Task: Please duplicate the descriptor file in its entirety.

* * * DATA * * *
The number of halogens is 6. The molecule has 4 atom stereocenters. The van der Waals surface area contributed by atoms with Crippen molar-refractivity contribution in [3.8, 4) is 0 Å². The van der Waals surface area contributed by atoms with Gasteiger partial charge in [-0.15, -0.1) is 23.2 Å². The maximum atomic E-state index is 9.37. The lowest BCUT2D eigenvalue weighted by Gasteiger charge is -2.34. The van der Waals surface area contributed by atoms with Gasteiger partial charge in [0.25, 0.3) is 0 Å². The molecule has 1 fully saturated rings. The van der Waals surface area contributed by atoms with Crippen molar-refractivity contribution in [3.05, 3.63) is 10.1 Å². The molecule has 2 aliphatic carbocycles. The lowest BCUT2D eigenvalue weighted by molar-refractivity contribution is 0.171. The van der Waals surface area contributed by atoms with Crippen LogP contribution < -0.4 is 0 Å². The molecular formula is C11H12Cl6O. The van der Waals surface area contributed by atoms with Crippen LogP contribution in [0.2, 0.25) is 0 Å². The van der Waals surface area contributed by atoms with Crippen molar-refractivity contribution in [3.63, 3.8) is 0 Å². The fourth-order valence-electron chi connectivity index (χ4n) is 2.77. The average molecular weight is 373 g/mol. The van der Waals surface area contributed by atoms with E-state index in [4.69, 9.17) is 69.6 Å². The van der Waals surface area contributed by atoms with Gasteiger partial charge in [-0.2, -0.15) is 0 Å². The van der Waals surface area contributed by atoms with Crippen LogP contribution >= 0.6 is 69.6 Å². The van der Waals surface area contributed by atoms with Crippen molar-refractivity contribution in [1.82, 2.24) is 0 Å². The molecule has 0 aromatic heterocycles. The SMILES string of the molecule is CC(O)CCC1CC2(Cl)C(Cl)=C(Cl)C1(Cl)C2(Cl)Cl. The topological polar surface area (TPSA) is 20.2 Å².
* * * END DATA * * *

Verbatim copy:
The number of halogens is 6. The molecule has 4 atom stereocenters. The van der Waals surface area contributed by atoms with Crippen molar-refractivity contribution in [3.8, 4) is 0 Å². The van der Waals surface area contributed by atoms with Gasteiger partial charge in [-0.15, -0.1) is 23.2 Å². The maximum atomic E-state index is 9.37. The lowest BCUT2D eigenvalue weighted by Gasteiger charge is -2.34. The van der Waals surface area contributed by atoms with Gasteiger partial charge in [0.25, 0.3) is 0 Å². The molecule has 1 fully saturated rings. The van der Waals surface area contributed by atoms with Crippen molar-refractivity contribution in [3.05, 3.63) is 10.1 Å². The molecule has 2 aliphatic carbocycles. The lowest BCUT2D eigenvalue weighted by molar-refractivity contribution is 0.171. The van der Waals surface area contributed by atoms with Crippen LogP contribution < -0.4 is 0 Å². The molecular formula is C11H12Cl6O. The van der Waals surface area contributed by atoms with Crippen LogP contribution in [0.2, 0.25) is 0 Å². The van der Waals surface area contributed by atoms with Crippen molar-refractivity contribution in [3.63, 3.8) is 0 Å². The fourth-order valence-electron chi connectivity index (χ4n) is 2.77. The average molecular weight is 373 g/mol. The van der Waals surface area contributed by atoms with E-state index in [4.69, 9.17) is 69.6 Å². The van der Waals surface area contributed by atoms with Gasteiger partial charge in [-0.2, -0.15) is 0 Å². The van der Waals surface area contributed by atoms with Crippen LogP contribution >= 0.6 is 69.6 Å². The van der Waals surface area contributed by atoms with Crippen molar-refractivity contribution in [1.82, 2.24) is 0 Å². The molecule has 0 aromatic heterocycles. The SMILES string of the molecule is CC(O)CCC1CC2(Cl)C(Cl)=C(Cl)C1(Cl)C2(Cl)Cl. The topological polar surface area (TPSA) is 20.2 Å².